Predictive analytics is the use of data and other tech tools like artificial intelligence (AI) and machine learning (ML) to predict future outcomes, it also uses historical data to discover patterns and trends that predict future occurrences.
Many industries are actively using predictive analytics, including manufacturing, healthcare, finance and education, as these predictive analytics can be used for everything from predicting business revenue to machine downtime.
So, what are the steps to introducing predictive analytics to your business?
- The first step you should take is to define objectives for using predictive analytics which should align with your overarching business goals. This involves outlining what the organization wants to predict, which will inform how predictive models are developed. For example, if one business goal is to reduce operating expenses, predictive analytics models could predict unnecessary costs such as downtime.
- You must also define the key metrics used to ensure the success of the data initiatives. These are the key performance indicators (KPIs) that show progress toward predictive analytics objectives.
For the example above, KPIs for reducing operating expenses may include an operational expense ratio (OER). To avoid conflicting data you should stick to measuring only the KPIs that align with your predictive analytics and business objectives.
- High-quality prediction requires high-quality data. The data sets used for predictive analytics must be accurate, large, and relevant to the objectives. For the best results, you must have access to both historical data and real-time data, as well as both structured and unstructured data. To build a data set, extract data from all relevant sources, clean the data in preparation for analysis, and place that data inside a data warehouse.
- Before using predictive analytics models to predict outcomes, they must be thoroughly tested and validated to ensure the predictions are accurate. Run tests using sample data sets to determine the accuracy of predictions first. Once a predictive model is proven to be accurate, it can then be put to use.
- After testing and deploying predictive models, insights that are uncovered must be put to proper use. Ensure you document what occurs with insights and who’s responsible for employing them.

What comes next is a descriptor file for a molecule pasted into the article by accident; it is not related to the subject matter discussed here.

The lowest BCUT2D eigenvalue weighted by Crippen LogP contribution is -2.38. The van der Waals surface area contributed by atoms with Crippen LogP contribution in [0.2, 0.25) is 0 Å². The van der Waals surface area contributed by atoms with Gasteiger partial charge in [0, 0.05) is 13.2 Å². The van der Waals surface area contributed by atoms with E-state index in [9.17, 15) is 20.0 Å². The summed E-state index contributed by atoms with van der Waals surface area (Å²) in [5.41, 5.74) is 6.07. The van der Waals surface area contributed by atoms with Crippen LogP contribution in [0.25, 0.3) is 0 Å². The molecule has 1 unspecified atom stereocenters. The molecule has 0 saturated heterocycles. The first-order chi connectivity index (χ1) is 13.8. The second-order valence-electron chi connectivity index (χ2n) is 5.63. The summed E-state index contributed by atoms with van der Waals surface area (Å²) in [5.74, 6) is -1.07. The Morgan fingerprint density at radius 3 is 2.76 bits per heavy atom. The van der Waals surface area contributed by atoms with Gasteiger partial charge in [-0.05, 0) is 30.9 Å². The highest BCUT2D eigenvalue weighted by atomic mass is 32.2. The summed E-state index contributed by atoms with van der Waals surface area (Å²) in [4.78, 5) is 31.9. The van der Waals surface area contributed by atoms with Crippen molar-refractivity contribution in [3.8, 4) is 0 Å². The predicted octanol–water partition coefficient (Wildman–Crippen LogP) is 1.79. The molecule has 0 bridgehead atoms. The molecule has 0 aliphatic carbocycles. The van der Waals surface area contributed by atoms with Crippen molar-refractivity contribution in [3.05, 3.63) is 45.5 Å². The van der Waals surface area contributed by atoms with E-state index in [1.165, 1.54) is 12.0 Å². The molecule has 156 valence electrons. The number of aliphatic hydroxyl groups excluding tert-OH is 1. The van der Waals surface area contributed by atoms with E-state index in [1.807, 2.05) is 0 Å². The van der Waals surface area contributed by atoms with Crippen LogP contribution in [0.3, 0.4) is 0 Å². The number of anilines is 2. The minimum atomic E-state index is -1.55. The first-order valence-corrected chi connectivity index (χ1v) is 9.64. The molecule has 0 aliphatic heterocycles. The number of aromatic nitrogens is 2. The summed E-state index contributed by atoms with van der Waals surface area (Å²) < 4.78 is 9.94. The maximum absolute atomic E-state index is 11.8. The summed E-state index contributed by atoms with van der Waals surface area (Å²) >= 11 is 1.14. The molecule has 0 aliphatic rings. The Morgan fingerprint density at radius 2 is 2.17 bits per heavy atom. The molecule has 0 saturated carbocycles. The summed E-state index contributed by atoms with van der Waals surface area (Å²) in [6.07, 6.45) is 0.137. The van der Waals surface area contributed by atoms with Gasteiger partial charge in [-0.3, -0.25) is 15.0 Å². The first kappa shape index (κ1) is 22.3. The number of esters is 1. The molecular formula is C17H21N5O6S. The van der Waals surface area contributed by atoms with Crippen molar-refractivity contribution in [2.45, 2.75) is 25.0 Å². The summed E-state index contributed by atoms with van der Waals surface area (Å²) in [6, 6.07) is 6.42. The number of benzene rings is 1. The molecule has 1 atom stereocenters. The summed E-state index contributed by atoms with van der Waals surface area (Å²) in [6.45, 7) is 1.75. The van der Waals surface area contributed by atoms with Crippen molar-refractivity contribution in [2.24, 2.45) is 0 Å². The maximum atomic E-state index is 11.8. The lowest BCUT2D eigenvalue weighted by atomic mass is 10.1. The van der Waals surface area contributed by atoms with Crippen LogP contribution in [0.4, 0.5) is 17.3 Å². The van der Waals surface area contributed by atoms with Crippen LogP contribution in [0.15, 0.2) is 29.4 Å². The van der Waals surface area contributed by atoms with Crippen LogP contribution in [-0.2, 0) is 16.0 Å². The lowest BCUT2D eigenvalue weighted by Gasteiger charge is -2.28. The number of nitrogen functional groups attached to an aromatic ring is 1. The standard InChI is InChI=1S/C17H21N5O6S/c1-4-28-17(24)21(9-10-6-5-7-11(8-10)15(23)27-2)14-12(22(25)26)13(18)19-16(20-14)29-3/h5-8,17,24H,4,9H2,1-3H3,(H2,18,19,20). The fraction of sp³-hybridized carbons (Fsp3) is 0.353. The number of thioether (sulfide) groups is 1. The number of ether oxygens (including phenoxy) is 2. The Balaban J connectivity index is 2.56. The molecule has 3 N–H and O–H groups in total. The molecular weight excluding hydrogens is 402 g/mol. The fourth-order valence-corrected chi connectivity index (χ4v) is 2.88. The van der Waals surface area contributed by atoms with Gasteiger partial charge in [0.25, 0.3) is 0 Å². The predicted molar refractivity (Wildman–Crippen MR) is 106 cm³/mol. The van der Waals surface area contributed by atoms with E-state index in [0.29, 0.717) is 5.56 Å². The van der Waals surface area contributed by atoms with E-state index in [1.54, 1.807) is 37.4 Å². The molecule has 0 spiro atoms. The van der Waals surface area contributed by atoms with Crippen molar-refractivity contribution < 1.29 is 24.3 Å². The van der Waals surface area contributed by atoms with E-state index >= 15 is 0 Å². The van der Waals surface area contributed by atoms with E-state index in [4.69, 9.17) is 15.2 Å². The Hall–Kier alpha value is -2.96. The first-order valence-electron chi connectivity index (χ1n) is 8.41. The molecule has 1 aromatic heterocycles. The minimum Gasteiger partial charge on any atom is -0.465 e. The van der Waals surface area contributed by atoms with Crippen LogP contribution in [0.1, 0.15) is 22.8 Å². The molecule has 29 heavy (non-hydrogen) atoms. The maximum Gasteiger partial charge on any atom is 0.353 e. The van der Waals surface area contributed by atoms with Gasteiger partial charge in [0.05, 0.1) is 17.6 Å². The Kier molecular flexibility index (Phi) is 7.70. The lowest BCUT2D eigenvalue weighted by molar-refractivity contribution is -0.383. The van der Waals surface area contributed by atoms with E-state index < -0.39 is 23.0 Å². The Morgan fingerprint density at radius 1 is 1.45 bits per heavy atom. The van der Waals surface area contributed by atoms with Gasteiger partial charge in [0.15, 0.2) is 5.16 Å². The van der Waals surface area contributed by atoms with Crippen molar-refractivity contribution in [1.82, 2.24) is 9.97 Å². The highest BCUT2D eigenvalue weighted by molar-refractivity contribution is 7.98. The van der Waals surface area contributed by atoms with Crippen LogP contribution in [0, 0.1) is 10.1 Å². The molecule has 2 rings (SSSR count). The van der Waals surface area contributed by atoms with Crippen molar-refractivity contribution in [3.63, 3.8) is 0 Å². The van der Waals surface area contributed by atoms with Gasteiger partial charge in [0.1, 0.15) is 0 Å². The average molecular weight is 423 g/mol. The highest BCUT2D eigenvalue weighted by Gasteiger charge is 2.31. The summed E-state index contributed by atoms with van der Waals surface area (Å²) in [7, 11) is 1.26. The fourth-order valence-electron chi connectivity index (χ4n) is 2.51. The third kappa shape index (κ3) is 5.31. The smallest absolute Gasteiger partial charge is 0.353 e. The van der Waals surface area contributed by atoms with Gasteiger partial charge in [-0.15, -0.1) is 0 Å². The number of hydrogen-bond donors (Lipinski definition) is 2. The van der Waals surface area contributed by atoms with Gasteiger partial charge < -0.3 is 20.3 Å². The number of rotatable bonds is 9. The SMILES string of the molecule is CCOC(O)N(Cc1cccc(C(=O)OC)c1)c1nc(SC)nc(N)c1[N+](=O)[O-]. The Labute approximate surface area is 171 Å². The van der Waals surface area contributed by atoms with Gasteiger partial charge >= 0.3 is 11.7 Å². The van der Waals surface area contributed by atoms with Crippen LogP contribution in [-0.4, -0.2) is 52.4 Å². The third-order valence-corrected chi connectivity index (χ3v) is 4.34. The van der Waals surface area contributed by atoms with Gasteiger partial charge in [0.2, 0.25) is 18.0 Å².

Some questions to consider include:
- Who should insights be shared with?
- What actions should be taken?
- Are there insights that require immediate action?
- Are there insights that should be revisited at a later time?
- Data changes over time and predictive models should always follow suit. Monitor the predictive model performance and make continuous improvements for the best results. This ensures models remain useful and accurate. There are various ways to improve predictive models, add more data to the model’s data set or re-tune, re-train, and re-test the model to determine areas that are in need of improvement.
- The last step is to actually implement the software. There are a number of predictive analytics software tools that can be deployed, dependent on your business need.
There are three predictive analytics models that are most commonly used:
Classification: Classification models categorize data to show relationships within a dataset. These models are used to answer questions with binary outputs like “yes or no.”
Clustering: Clustering models group data based on attributes without human intervention.
Time series: Time series models work to analyze data points that are collected over specific time periods, such as per hour or daily.
Once these models are planned, predictive analytics is quite simple. First, data is collected based on the type of prediction an organization wants to make. Then, one of these statistical models is developed and trained to predict outcomes using the collected data.
Once the model generates any kind of prediction, it can then be used to inform decisions. Through automation, some predictive models can even be instructed to perform actions based on predictions.